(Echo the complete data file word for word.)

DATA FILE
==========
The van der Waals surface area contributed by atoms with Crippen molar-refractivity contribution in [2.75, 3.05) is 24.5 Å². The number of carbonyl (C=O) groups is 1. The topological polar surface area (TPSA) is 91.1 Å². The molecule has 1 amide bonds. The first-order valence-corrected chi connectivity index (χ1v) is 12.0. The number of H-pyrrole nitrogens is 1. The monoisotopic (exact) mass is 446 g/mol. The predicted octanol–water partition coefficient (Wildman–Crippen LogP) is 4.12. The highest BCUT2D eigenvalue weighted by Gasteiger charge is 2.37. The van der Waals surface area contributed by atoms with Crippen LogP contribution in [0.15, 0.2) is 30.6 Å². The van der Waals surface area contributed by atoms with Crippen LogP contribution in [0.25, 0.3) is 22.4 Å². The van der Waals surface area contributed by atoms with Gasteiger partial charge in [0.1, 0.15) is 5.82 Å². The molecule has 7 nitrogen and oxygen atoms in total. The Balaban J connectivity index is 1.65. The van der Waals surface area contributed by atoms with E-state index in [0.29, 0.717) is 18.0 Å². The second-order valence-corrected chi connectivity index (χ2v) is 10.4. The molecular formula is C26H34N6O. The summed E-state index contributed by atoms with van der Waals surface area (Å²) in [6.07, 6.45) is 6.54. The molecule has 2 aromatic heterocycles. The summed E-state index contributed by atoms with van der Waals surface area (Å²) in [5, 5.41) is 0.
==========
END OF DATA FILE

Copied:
The van der Waals surface area contributed by atoms with Crippen molar-refractivity contribution in [2.75, 3.05) is 24.5 Å². The number of carbonyl (C=O) groups is 1. The topological polar surface area (TPSA) is 91.1 Å². The molecule has 1 amide bonds. The first-order valence-corrected chi connectivity index (χ1v) is 12.0. The number of H-pyrrole nitrogens is 1. The monoisotopic (exact) mass is 446 g/mol. The predicted octanol–water partition coefficient (Wildman–Crippen LogP) is 4.12. The highest BCUT2D eigenvalue weighted by Gasteiger charge is 2.37. The van der Waals surface area contributed by atoms with Crippen LogP contribution in [0.15, 0.2) is 30.6 Å². The van der Waals surface area contributed by atoms with Crippen LogP contribution in [0.25, 0.3) is 22.4 Å². The van der Waals surface area contributed by atoms with Gasteiger partial charge in [0.1, 0.15) is 5.82 Å². The molecule has 7 nitrogen and oxygen atoms in total. The Balaban J connectivity index is 1.65. The van der Waals surface area contributed by atoms with E-state index in [0.29, 0.717) is 18.0 Å². The second-order valence-corrected chi connectivity index (χ2v) is 10.4. The molecular formula is C26H34N6O. The summed E-state index contributed by atoms with van der Waals surface area (Å²) in [6.07, 6.45) is 6.54. The molecule has 2 aromatic heterocycles. The summed E-state index contributed by atoms with van der Waals surface area (Å²) in [5, 5.41) is 0.